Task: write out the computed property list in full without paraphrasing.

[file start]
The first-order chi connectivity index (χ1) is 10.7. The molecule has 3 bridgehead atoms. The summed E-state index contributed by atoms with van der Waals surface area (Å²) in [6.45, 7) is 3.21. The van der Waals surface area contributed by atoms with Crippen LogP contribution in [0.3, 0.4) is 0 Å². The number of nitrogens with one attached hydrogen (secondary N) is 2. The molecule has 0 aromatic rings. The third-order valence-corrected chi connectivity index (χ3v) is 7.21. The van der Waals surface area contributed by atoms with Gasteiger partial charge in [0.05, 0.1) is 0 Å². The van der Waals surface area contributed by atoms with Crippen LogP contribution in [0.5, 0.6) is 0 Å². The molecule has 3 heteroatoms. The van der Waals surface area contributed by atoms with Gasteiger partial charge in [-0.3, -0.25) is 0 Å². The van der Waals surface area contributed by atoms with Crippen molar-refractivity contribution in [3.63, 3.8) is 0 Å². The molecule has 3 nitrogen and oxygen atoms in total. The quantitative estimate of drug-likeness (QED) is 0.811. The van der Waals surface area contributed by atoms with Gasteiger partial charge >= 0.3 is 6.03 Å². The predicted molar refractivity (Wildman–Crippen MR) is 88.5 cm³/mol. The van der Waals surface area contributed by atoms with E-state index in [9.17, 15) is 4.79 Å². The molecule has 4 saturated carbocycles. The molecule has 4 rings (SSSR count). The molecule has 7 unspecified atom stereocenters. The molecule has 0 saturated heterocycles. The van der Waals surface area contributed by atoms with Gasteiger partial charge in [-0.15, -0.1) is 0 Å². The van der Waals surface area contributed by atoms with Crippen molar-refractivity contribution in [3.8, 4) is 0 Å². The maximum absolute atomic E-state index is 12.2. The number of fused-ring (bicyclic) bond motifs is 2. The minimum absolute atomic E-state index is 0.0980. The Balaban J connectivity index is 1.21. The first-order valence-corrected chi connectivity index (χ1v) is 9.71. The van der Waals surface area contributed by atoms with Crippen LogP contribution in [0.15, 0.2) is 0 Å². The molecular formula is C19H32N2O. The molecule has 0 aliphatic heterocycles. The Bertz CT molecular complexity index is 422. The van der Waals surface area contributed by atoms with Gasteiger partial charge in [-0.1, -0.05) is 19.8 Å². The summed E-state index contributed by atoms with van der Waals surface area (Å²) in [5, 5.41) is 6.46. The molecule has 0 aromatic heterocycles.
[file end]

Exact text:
The first-order chi connectivity index (χ1) is 10.7. The molecule has 3 bridgehead atoms. The summed E-state index contributed by atoms with van der Waals surface area (Å²) in [6.45, 7) is 3.21. The van der Waals surface area contributed by atoms with Crippen LogP contribution in [0.3, 0.4) is 0 Å². The number of nitrogens with one attached hydrogen (secondary N) is 2. The molecule has 0 aromatic rings. The third-order valence-corrected chi connectivity index (χ3v) is 7.21. The van der Waals surface area contributed by atoms with Gasteiger partial charge in [0.05, 0.1) is 0 Å². The van der Waals surface area contributed by atoms with Crippen LogP contribution in [0.5, 0.6) is 0 Å². The molecule has 3 heteroatoms. The van der Waals surface area contributed by atoms with Gasteiger partial charge in [-0.3, -0.25) is 0 Å². The van der Waals surface area contributed by atoms with Crippen molar-refractivity contribution in [3.63, 3.8) is 0 Å². The molecule has 3 nitrogen and oxygen atoms in total. The quantitative estimate of drug-likeness (QED) is 0.811. The van der Waals surface area contributed by atoms with Gasteiger partial charge >= 0.3 is 6.03 Å². The predicted molar refractivity (Wildman–Crippen MR) is 88.5 cm³/mol. The van der Waals surface area contributed by atoms with E-state index in [9.17, 15) is 4.79 Å². The molecule has 4 saturated carbocycles. The molecule has 4 rings (SSSR count). The molecule has 7 unspecified atom stereocenters. The molecule has 0 saturated heterocycles. The van der Waals surface area contributed by atoms with Gasteiger partial charge in [-0.15, -0.1) is 0 Å². The van der Waals surface area contributed by atoms with Crippen molar-refractivity contribution in [3.8, 4) is 0 Å². The maximum absolute atomic E-state index is 12.2. The number of fused-ring (bicyclic) bond motifs is 2. The minimum absolute atomic E-state index is 0.0980. The Balaban J connectivity index is 1.21. The first-order valence-corrected chi connectivity index (χ1v) is 9.71. The van der Waals surface area contributed by atoms with Crippen LogP contribution in [0.15, 0.2) is 0 Å². The molecular formula is C19H32N2O. The molecule has 0 aliphatic heterocycles. The Bertz CT molecular complexity index is 422. The van der Waals surface area contributed by atoms with Gasteiger partial charge in [-0.1, -0.05) is 19.8 Å². The summed E-state index contributed by atoms with van der Waals surface area (Å²) in [5, 5.41) is 6.46. The molecule has 0 aromatic heterocycles.